Looking for a reason to quit smoking?
Here's one: it may be hurting your hire-ability.
"More hospitals and medical businesses in many states are adopting strict policies that make smoking a reason to turn away job applicants," writes the New York Times. The policies go a step beyond previous "smoke free" workplace laws to keeping smokers themselves out of the office.
Reactions are mixed; employers champion the lower healthcare costs and increased productivity (re: fewer smoke breaks and sick days), and non-smoking workers may appreciate a desk mate that doesn't return from lunch smelling of ash trays.
But smokers are crying foul. In a poll conducted by Vault, 63% of respondents did not support the use of smoking as a determining factor in hiring or firing. A further 8% selected an option indicating they weren't sure either way, but did believe that nicotine patches or gum (rendered non-compliant in workplaces that conduct nicotine testing) should be allowed.
Long gone are the Mad Men days of puffing away at your desk--and with everything we know about second hand smoke, that's probably a good thing. But should offsite indulgence be punished too? What about other unhealthy habits, like cheeseburger and fries lunches or weekend drinking binges? Those have not been subject to scrutiny, despite their comparably adverse affects.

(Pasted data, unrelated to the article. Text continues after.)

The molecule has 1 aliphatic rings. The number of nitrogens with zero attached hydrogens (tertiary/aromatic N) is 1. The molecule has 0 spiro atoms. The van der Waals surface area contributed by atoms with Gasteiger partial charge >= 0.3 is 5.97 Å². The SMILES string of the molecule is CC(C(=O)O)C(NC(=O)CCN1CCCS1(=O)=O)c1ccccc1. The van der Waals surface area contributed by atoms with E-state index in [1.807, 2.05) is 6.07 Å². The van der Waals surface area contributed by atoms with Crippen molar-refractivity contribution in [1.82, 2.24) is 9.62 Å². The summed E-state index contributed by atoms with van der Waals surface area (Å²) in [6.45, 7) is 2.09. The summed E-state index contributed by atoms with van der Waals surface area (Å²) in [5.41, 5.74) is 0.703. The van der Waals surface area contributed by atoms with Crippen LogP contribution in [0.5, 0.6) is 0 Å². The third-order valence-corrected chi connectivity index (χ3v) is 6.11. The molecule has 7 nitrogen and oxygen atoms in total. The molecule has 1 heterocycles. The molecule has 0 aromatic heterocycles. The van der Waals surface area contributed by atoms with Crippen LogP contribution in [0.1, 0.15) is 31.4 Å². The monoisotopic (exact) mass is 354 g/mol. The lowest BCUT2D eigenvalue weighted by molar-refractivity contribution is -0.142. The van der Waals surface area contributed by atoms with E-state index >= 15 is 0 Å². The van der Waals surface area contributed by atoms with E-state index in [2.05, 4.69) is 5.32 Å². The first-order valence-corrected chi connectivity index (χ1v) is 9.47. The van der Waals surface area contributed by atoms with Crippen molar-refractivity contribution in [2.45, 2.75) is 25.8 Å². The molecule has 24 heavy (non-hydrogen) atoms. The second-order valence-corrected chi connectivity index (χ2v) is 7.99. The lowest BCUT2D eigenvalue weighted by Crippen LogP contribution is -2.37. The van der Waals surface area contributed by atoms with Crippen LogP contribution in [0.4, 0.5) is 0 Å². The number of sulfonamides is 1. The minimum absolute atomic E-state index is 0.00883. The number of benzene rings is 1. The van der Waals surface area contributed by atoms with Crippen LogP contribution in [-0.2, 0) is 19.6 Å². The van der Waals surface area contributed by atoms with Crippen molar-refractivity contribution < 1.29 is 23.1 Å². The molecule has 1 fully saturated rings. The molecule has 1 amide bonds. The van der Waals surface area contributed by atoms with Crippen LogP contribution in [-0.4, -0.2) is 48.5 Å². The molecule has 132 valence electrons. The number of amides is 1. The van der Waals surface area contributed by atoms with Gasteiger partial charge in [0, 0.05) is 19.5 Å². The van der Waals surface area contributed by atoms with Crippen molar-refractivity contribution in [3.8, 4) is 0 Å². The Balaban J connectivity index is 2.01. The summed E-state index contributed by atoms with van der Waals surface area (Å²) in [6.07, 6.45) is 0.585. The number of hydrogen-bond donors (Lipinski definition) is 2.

If employers are allowed to weed out otherwise qualified candidates based on a single trait, it seems logical to ask what might come next: Technically, smokers are not considered a protected group, since a penchant for tobacco doesn't fall under the category of sex, race, age, disability, color, creed, national origin, or religion. But neither does obesity—a trait that the head of the Cleveland Clinic has already suggested he'd turn away applicants for, if it were up to him.
A plus side is that for those trying to quit, a smokeless work environment may be a Godsend; there's nothing quite like the threat of losing your job to kill a craving. And specifically in health care environments, smoke-sensitive patients may breathe a sigh of relief at the clean air environment.
But the stressed out doctor? He's out of luck.
If "what's best for the company" (and what the company views, through that lens, to be best for you) is reason enough to pass these kinds of policies, there may be more invasions of our private lives to come. And again the question arises: what's next? If smoking-related illness is reason enough, how about those related to other lifestyle choices? Could we see workplace cholesterol tests to eliminate junk food consumption? Employees being fired for practicing unsafe sex?
There's an unsettling Big Brother vibe that comes with corporate policing of your personal habits, too. It's bad enough to have to fret over whether your jacket smells faintly of smoke after lunch, but what about evening or weekend smoking? If you work for a company that does nicotine testing, your boss will know you bummed a Camel at a party. And it may give him the power to fire you for it.
Yes, cigarettes are bad for you. And of course, blowing off steam at the gym is a better choice than a smoke break for dealing with a bad day. But at the end of the day, who should that choice belong to?
--Cathy Vandewater, Vault.com
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